No water, no power - no problem!

Navin Chandra, near the water treatment plant
Navin Chandra, near the water treatment plant

Sea Line Co-operative Society, is a residential complex with 25 apartments in Bandra-a suburb in Mumbai. The 70 residents required 6000 kilolitres (KL) water per year but they managed to procure just about 5000 KL while paying through their noses - Rs. 20,000 per month, to be exact. Understanding that the current solution wasn't really one, Navin Chandra, secretary of the co-operative society, decided to explore some other options for water security.

SeaLine Water Harvesting System

He wanted to implement a system that could fulfill the water needs of the apartment entirely. He valued the society's assets and realized that in a plot of 700 sq mtrs with a terrace area at 220 sq mtrs, all he needed to do was to catch every drop of rain that fell. Harvesting this rainwater alone meant that he could get as much as 5 lakh liters of water every month! After more thought to this, he came up with a plan to catch every drop.

Existing borewell integrated with the new system

The system

The system costing Rs. 6.5 lakhs is designed in order to capitalize maximum space available to them. There are two filters in the system, which are well maintained in order to make it sustainable. In order to obtain the maximum recharge, the trenches that are built are layered with sand and pebbles so that they not only capture more below but also capture any more water that runs off from the slope above. From this filter, the water is then treated at their water treatment plant that they have installed in the complex.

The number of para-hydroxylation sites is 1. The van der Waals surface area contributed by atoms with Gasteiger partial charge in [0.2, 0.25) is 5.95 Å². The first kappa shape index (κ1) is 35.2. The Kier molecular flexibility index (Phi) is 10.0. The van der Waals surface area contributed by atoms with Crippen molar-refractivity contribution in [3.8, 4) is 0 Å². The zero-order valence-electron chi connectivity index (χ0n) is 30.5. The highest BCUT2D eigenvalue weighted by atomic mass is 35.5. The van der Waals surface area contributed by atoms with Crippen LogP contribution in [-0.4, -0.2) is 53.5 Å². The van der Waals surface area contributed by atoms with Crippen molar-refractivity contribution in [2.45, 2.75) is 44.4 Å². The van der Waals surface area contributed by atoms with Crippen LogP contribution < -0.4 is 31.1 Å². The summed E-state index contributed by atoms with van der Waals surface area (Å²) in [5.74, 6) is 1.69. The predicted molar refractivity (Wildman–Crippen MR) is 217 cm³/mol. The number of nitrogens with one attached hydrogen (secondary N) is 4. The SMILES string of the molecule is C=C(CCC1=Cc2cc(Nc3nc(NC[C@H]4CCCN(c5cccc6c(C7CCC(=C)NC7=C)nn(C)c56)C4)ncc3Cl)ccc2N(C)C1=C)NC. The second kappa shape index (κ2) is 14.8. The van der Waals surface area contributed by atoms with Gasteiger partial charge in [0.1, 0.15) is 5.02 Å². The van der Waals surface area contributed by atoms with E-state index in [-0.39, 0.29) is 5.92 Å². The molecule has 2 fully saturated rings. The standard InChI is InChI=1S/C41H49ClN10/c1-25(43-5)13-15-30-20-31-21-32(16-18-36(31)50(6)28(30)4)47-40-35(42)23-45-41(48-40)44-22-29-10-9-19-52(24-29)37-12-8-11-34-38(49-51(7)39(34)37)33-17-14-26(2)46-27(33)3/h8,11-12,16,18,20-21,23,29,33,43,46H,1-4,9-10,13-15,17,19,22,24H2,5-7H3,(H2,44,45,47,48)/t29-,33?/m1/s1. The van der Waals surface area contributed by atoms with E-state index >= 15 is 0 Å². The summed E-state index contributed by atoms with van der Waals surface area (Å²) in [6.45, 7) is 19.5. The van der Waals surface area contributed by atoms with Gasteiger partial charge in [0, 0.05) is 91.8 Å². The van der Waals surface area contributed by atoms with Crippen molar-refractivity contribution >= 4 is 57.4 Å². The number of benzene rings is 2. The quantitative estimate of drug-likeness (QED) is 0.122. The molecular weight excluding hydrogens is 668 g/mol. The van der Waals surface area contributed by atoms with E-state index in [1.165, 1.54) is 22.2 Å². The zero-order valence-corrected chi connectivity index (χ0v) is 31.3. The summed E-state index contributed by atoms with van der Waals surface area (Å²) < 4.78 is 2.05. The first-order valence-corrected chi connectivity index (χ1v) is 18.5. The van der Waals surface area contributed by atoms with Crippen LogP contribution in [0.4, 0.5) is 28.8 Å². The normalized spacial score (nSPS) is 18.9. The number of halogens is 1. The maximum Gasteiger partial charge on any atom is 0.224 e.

There is an additional RO filter added in to ensure that water is of good drinking quality. Unfiltered borewell water is used for all other domestic purposes. One separate component are the two tanks on the roof tops that cater to only flush water in toilets. 

Filters that clean up the water before it is treated

So now when it rains heavily, they face the reverse problem- they have too much water so, they pump out water into the  nearby drain. This system has managed to recharge their groundwater to such an extent that water is now seen at a depth of just 4 feet from the ground! 

Do people understand the importance of it? Navin Chandra says, "Yes. They do but when they don't, it only means people who understand this system must explain as many times as required to get others to get the importance of such systems".  When their neighbours went on to complain that there was water shortage, Sea Line promptly played the friendly neighbour and lent them some!

Solar's the way!

Sea Line has also taken some steps towards being self-sufficient for electricity. They have two different sets of solar panels- one for just boiling water and the other, to generate electricity for the common spaces in the building. 

Solar panels on the terrace of Sea Line Co-op

With an investment of Rs.10 lakhs on the two solar panels, they have today managed to be partially independent of their energy needs. The energy produced from the solar panel powers the common spaces such as the office and corridors. While others in the neighbourhood are not prepared to deal with the water and energy crisis tomorrow, Sea Line Co-operative Society is far ahead of its time.

The investments of Rs. 16.5 lakhs in both the water and solar energy systems have already paid off in less than 3 years. In addition to this, the society segregates its waste at source and composts its wet waste. They now reach out to people who need help in setting up similar systems. They are also part of UPRA- Union Park Residents Association and work along with the Brihanmumbai Municipal Corporation to try and set up such systems in other parts of Mumbai. 


Post By: Hamsa Iyer